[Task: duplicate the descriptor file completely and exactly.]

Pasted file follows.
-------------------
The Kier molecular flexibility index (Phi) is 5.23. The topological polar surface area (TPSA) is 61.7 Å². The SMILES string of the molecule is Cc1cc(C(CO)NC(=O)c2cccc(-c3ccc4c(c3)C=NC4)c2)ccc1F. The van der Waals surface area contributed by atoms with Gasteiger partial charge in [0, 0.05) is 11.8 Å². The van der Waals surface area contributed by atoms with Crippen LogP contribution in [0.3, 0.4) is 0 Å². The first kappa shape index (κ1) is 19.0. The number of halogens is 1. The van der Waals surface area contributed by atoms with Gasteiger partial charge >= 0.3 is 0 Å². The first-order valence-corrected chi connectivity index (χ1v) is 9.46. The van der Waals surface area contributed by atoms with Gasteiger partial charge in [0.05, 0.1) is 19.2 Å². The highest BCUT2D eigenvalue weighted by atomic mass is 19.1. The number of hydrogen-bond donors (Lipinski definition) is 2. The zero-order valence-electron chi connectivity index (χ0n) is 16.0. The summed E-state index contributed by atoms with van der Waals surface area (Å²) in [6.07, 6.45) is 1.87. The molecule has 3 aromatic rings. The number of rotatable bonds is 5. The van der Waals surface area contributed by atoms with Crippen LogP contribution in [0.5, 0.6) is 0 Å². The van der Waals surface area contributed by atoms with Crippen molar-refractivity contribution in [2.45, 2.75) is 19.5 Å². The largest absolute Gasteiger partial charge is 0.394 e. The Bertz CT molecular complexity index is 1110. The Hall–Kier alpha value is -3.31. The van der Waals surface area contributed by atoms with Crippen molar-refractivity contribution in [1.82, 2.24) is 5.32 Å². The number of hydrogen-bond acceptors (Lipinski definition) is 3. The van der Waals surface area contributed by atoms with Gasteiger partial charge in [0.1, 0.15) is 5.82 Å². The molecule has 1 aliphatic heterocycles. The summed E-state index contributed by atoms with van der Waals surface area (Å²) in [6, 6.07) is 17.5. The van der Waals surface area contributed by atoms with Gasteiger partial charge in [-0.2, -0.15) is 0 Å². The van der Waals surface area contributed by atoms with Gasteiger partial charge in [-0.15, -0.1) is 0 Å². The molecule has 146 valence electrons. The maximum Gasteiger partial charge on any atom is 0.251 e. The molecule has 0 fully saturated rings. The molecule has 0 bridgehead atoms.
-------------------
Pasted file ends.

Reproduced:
The Kier molecular flexibility index (Phi) is 5.23. The topological polar surface area (TPSA) is 61.7 Å². The SMILES string of the molecule is Cc1cc(C(CO)NC(=O)c2cccc(-c3ccc4c(c3)C=NC4)c2)ccc1F. The van der Waals surface area contributed by atoms with Gasteiger partial charge in [0, 0.05) is 11.8 Å². The van der Waals surface area contributed by atoms with Crippen LogP contribution in [0.3, 0.4) is 0 Å². The first kappa shape index (κ1) is 19.0. The number of halogens is 1. The van der Waals surface area contributed by atoms with Gasteiger partial charge >= 0.3 is 0 Å². The first-order valence-corrected chi connectivity index (χ1v) is 9.46. The van der Waals surface area contributed by atoms with Gasteiger partial charge in [0.05, 0.1) is 19.2 Å². The highest BCUT2D eigenvalue weighted by atomic mass is 19.1. The number of hydrogen-bond donors (Lipinski definition) is 2. The zero-order valence-electron chi connectivity index (χ0n) is 16.0. The summed E-state index contributed by atoms with van der Waals surface area (Å²) in [6.07, 6.45) is 1.87. The molecule has 3 aromatic rings. The number of rotatable bonds is 5. The van der Waals surface area contributed by atoms with Crippen LogP contribution in [0.5, 0.6) is 0 Å². The van der Waals surface area contributed by atoms with Crippen molar-refractivity contribution in [2.45, 2.75) is 19.5 Å². The largest absolute Gasteiger partial charge is 0.394 e. The Bertz CT molecular complexity index is 1110. The Hall–Kier alpha value is -3.31. The van der Waals surface area contributed by atoms with Crippen molar-refractivity contribution in [1.82, 2.24) is 5.32 Å². The number of hydrogen-bond acceptors (Lipinski definition) is 3. The van der Waals surface area contributed by atoms with Gasteiger partial charge in [0.1, 0.15) is 5.82 Å². The molecule has 1 aliphatic heterocycles. The summed E-state index contributed by atoms with van der Waals surface area (Å²) in [6, 6.07) is 17.5. The van der Waals surface area contributed by atoms with Gasteiger partial charge in [-0.2, -0.15) is 0 Å². The van der Waals surface area contributed by atoms with Gasteiger partial charge in [-0.15, -0.1) is 0 Å². The molecule has 146 valence electrons. The maximum Gasteiger partial charge on any atom is 0.251 e. The molecule has 0 fully saturated rings. The molecule has 0 bridgehead atoms.